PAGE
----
Military Supplier Is Charged With Fraud
CENTRAL ISLIP, N.Y. - The former CEO of the nation's leading supplier of body armor to the US military was indicted yesterday on charges of insider trading, fraud, and tax evasion in a scheme that netted him more than $185 million, prosecutors said.
David H. Brooks, 53, the founder of DHB Industries Inc., appeared in federal court on Long Island and was ordered held without bail. His lawyer entered a not guilty plea.
The charges were outlined in a superseding indictment that also named Sandra Hatfield, 54, DHB's former chief operating officer. The two were accused of falsely inflating the value of the inventory of the company's top product, the Interceptor vest, to help meet profit margin projections.
Authorities allege the scheme propelled the company's stock from $2 a share in 2003 to nearly $20 a share in late 2004. When the pair sold several million DHB shares at that time, Brooks made more than $185 million and Hatfield more than $5 million, according to the US attorney's office.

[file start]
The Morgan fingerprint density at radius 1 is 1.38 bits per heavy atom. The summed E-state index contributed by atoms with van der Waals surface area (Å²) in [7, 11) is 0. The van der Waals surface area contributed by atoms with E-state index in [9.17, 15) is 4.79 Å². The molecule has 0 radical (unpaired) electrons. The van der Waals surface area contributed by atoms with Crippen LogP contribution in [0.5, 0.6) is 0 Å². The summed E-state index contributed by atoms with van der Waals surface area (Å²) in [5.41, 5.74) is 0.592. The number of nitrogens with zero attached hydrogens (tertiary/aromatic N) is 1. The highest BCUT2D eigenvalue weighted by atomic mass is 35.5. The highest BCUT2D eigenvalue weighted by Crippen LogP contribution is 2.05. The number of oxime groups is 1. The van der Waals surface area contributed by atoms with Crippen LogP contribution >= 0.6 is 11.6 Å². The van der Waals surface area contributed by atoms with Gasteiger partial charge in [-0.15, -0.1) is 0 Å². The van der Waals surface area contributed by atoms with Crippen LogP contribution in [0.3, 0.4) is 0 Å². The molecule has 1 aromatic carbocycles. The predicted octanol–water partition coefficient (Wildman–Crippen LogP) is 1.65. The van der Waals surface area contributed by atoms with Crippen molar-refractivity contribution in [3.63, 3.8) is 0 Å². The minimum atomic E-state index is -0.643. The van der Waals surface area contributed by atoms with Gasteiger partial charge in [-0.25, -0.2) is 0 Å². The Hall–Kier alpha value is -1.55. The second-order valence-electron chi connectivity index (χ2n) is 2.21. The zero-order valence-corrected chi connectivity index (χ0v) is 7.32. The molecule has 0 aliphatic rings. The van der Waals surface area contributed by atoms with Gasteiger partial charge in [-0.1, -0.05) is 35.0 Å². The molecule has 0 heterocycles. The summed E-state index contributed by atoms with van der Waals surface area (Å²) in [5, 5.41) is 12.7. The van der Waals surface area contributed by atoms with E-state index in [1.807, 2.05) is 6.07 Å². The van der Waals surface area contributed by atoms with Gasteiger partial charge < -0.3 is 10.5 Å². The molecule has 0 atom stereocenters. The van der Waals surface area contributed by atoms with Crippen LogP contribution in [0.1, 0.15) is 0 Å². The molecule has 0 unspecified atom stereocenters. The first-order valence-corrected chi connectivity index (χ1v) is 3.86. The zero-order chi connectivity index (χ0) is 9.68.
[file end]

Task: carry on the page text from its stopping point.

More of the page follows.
When an employee identified only as "John Doe" confronted Hatfield in late 2004 with evidence that the inventory of vests was overvalued by up to $8 million, prosecutors say, she told him the company could not "take a hit" of reducing the valuation to the correct amount.
Brooks and Hatfield also are accused of failing to report more than $10 million in bonus payments to themselves and other DHB employees to the IRS.
Brooks also is accused of using DHB funds to buy or lease luxury vehicles for himself and family members, and to pay for vacations, jewelry, cosmetic surgery, country club bills, and family celebrations.
Prosecutors say he threw lavish bar and bat mitzvahs for his children in which entertainers like Tom Petty, Aerosmith, and the Eagles performed.
Brooks, who owns more than 100 horses and races them at harness tracks around the country, also used DHB funds for his horse racing business, prosecutors have said.
During the bail hearing, Assistant US Attorney John G. Martin argued that Brooks was a flight risk and should not be granted bail because he may have millions in assets hidden overseas.
Brooks's lawyer, Paul Shechtman, said that Brooks wasn't a flight risk, noting that he had moved back to New York from London earlier this year despite knowing he could be arrested in the case.
US District Judge Joanna Seybert ordered the hearing continued until Monday.
Also yesterday, the Securities and Exchange Commission filed related civil charges against Brooks, accusing him of manipulating DHB's earnings and funneling millions of dollars out of the company through fraudulent transactions.
If convicted, Brooks and Hatfield could face up to 70 years in prison.
© 2007 Associated Press